This spring, Weathers is teaching an “Animal Handling” course that meets once a week entirely at the Barton Center. The class is for students with no practical large animal experience, or maybe only experience with horses, she said.
“Cattle and horses move differently,” Weathers said. “They react differently to stimulus, they’re different animals. We do different things, learning how to move animals from a pasture up to a pen. We learn how to move them through the head shoot” and how to separate one animal from the group to administer medication.
“It’s very useful if you don’t have experience with cattle because they get to learn how to handle these animals,” Weathers said. “And one of the things that we really like from that class is that they get to experience one-on-one time with the livestock. It’s also very helpful for any of our pre-vets because to get into vet school you have to have large animal experience and small animal experience.
“For a lot of students, coming out here and facing a 700-pound calf is kind of frightening — especially when you get to the big cows that can be 1,400 pounds – that’s very frightening because you know that they’re stronger than you are,” Weathers said. “And so it’s a good experience for those students because they actually get to handle those animals and see them interact in a calm manner so that they can go to a vet clinic and they’re not scared of them.”
After five years at Southeast, Weathers says she is most proud of the evolution of the curriculum in the Department of Agriculture.
“When I first got here, if you wanted to be out at the farm with the cattle, you pretty much had to work out here,” she said. “And now I have classes out here at least once a week.
“We’ve changed the program trying to offer a few more animal science courses. Our program has grown tremendously in the last five years, not just in animal science but agribusiness in general has grown, and as the program grows, we’ve had to accommodate more interests and varying interests of people and our student population,” she said.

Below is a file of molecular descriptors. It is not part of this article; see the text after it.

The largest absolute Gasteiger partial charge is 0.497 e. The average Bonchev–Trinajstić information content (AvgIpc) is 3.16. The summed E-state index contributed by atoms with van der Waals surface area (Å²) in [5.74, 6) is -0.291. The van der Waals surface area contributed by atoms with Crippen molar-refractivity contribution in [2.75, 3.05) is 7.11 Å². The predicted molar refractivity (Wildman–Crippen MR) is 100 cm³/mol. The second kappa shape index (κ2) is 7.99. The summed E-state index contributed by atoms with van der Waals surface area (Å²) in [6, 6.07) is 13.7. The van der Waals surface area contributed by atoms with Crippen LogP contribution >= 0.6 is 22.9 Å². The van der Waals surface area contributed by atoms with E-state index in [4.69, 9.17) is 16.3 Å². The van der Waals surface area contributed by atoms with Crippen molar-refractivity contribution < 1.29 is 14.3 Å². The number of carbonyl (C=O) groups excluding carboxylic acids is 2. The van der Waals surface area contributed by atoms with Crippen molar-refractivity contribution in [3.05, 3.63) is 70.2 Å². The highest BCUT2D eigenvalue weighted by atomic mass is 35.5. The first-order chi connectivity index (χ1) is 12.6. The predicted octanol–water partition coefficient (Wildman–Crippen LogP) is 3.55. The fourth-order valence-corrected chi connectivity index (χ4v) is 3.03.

More field trips are being offered to expose students to differences in agriculture and the opportunities available, Weathers said.
Interest in the discipline is mushrooming, she said, “because agriculture is never going to go away. We are always going to have the need to have food and have fiber in the United States. One of my favorite quotes is that, ‘unless you’re hungry and naked, you’re involved in agriculture.’ There’s truth in that statement,” Weathers said. “And it doesn’t matter if they want to move to California or if they want to stay here in southeast Missouri, there are jobs in agriculture, and they are always going to be there. Agribusiness is a growing field, and it’s becoming more technologically advanced. It’s becoming more science minded because you really have to think through the decisions you’re making. It’s no longer just, ‘oh we own a couple of cows and farm a couple of acres.’ That’s not an option if you want to make a living anymore.”
With nearly a dozen years in under her belt at Southeast, Braden says watching her students cultivate their agricultural knowledge keeps her coming back for more.
“You see them grow, you see them change, and then we push them off successfully hopefully to a job where they’re making a whole lot of money, and they’re happy, and they’re choosing a job that fits to their personality, that fits to who they are. That makes me happy, that we see them succeed.”
And thanks to Braden and Weathers, perhaps with each passing year, just a few more of those agricultural successes will include women.